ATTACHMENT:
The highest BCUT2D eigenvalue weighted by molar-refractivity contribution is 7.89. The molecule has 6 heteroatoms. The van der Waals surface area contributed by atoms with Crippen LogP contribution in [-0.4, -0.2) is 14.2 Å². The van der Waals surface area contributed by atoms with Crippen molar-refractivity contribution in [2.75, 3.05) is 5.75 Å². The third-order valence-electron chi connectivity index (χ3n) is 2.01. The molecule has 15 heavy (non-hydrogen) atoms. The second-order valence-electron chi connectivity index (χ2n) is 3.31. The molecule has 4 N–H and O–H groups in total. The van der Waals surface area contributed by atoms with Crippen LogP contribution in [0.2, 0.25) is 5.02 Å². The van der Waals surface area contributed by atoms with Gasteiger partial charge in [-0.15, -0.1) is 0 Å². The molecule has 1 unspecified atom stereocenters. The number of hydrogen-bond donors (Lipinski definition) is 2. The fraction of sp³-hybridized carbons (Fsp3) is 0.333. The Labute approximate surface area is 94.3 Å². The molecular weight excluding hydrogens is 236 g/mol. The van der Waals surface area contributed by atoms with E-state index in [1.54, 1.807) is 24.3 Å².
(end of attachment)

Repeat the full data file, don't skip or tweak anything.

The highest BCUT2D eigenvalue weighted by molar-refractivity contribution is 7.89. The molecule has 6 heteroatoms. The van der Waals surface area contributed by atoms with Crippen LogP contribution in [-0.4, -0.2) is 14.2 Å². The van der Waals surface area contributed by atoms with Crippen molar-refractivity contribution in [2.75, 3.05) is 5.75 Å². The third-order valence-electron chi connectivity index (χ3n) is 2.01. The molecule has 15 heavy (non-hydrogen) atoms. The second-order valence-electron chi connectivity index (χ2n) is 3.31. The molecule has 4 N–H and O–H groups in total. The van der Waals surface area contributed by atoms with Crippen LogP contribution in [0.2, 0.25) is 5.02 Å². The van der Waals surface area contributed by atoms with Gasteiger partial charge in [-0.15, -0.1) is 0 Å². The molecule has 1 unspecified atom stereocenters. The number of hydrogen-bond donors (Lipinski definition) is 2. The fraction of sp³-hybridized carbons (Fsp3) is 0.333. The Labute approximate surface area is 94.3 Å². The molecular weight excluding hydrogens is 236 g/mol. The van der Waals surface area contributed by atoms with E-state index in [1.54, 1.807) is 24.3 Å².